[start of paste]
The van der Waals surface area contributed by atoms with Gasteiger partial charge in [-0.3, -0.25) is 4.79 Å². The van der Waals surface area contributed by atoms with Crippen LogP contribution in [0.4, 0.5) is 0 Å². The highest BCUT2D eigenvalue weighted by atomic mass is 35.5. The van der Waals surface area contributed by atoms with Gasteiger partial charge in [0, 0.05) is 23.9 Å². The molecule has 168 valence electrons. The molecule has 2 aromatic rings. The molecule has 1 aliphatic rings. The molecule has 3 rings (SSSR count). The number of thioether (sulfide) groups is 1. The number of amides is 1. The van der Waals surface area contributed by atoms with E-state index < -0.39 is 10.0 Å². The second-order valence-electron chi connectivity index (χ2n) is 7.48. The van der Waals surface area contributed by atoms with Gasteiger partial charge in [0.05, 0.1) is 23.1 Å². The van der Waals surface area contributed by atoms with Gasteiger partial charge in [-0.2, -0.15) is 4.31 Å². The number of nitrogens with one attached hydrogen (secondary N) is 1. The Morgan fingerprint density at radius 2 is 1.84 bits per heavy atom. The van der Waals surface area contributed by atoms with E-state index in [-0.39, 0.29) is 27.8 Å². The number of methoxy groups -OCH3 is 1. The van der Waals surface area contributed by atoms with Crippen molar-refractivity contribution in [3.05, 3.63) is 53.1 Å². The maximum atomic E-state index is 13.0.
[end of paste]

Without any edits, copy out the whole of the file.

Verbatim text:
The van der Waals surface area contributed by atoms with Gasteiger partial charge in [-0.3, -0.25) is 4.79 Å². The van der Waals surface area contributed by atoms with Crippen LogP contribution in [0.4, 0.5) is 0 Å². The highest BCUT2D eigenvalue weighted by atomic mass is 35.5. The van der Waals surface area contributed by atoms with Gasteiger partial charge in [0, 0.05) is 23.9 Å². The molecule has 168 valence electrons. The molecule has 2 aromatic rings. The molecule has 1 aliphatic rings. The molecule has 3 rings (SSSR count). The number of thioether (sulfide) groups is 1. The number of amides is 1. The van der Waals surface area contributed by atoms with E-state index < -0.39 is 10.0 Å². The second-order valence-electron chi connectivity index (χ2n) is 7.48. The van der Waals surface area contributed by atoms with Gasteiger partial charge in [0.05, 0.1) is 23.1 Å². The van der Waals surface area contributed by atoms with Gasteiger partial charge in [-0.2, -0.15) is 4.31 Å². The number of nitrogens with one attached hydrogen (secondary N) is 1. The Morgan fingerprint density at radius 2 is 1.84 bits per heavy atom. The van der Waals surface area contributed by atoms with E-state index in [-0.39, 0.29) is 27.8 Å². The number of methoxy groups -OCH3 is 1. The van der Waals surface area contributed by atoms with Crippen molar-refractivity contribution in [3.05, 3.63) is 53.1 Å². The maximum atomic E-state index is 13.0.